The Edge Effect

Monday, April 24, 2006

Dangers of Fieldwork

We all know that fieldwork has it's dangers. Scorpions, snakes, heat stroke, exotic diseases, and goofy hats for starters. When I worked for the Forest Service we had to watch out for treasure hunters who thought we were hiding Spanish gold, Mormon gold, and god knows what else. These folks could get territorial and usually carried weapons. The illegal artifact trade in the Southwest involves some pretty violent and unsavory people. And now it looks like there is a connection between crystal meth production and artifact trading in some areas. Today I got an e-mail from a regional list. It follows:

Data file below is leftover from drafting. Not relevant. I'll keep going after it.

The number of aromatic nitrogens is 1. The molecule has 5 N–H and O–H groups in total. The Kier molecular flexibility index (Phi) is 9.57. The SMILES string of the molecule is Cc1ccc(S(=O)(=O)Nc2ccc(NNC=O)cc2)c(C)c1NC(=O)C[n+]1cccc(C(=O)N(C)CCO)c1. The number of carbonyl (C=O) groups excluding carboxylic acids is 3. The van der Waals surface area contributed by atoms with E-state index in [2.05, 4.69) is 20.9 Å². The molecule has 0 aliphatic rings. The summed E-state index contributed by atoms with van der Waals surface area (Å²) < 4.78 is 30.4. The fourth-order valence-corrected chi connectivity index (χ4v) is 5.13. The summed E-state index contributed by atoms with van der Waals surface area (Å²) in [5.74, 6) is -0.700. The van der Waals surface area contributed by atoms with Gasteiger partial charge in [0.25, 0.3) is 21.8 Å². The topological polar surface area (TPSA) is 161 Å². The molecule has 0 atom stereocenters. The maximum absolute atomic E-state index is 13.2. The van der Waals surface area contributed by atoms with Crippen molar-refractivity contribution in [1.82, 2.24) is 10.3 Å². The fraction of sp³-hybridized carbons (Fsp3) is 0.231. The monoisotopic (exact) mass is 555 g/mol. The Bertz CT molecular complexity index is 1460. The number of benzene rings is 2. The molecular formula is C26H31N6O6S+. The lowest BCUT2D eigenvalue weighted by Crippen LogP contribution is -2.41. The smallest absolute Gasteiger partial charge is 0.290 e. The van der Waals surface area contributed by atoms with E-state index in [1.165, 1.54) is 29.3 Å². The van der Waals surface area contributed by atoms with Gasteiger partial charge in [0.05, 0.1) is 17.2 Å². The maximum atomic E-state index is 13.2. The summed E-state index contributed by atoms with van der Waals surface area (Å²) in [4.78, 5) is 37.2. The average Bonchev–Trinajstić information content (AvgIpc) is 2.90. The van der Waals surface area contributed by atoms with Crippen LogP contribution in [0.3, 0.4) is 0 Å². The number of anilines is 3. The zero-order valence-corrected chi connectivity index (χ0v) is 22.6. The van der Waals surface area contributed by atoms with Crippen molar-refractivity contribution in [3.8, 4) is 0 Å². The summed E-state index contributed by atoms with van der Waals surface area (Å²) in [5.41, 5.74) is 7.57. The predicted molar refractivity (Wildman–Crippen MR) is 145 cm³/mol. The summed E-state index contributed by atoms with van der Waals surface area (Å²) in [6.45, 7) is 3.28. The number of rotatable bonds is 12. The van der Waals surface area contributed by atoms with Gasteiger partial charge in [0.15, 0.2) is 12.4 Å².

There has been a relevant discussion on the list that a significant number of dealers in meth drugs are "arrowhead hunters" and that they trade in artifacts. Incredible as this might seem, indeed law enforcement has begun to track drug dealers and abusers through this underworld of artifact collecting, digging, and trading
Sketchy. An attached message included this warning as well:
By the way - and just for field personnel's situational awareness - the meth makers have developed a new way of making product that we have seen in the past couple of years. Everything is placed in a single can (1 to 5 gal whatever can), and left somewhere until the 'process' is complete - usually 3-5 days - then it is retrieved and refined. Because the reaction going on inside the can is potentially lethal and the can can rupture, they will leave it in the woods someplace until it is 'cooked.' Field personnel finding one of these during survey/inventory need to steer well clear...

Just one more thing to look out for.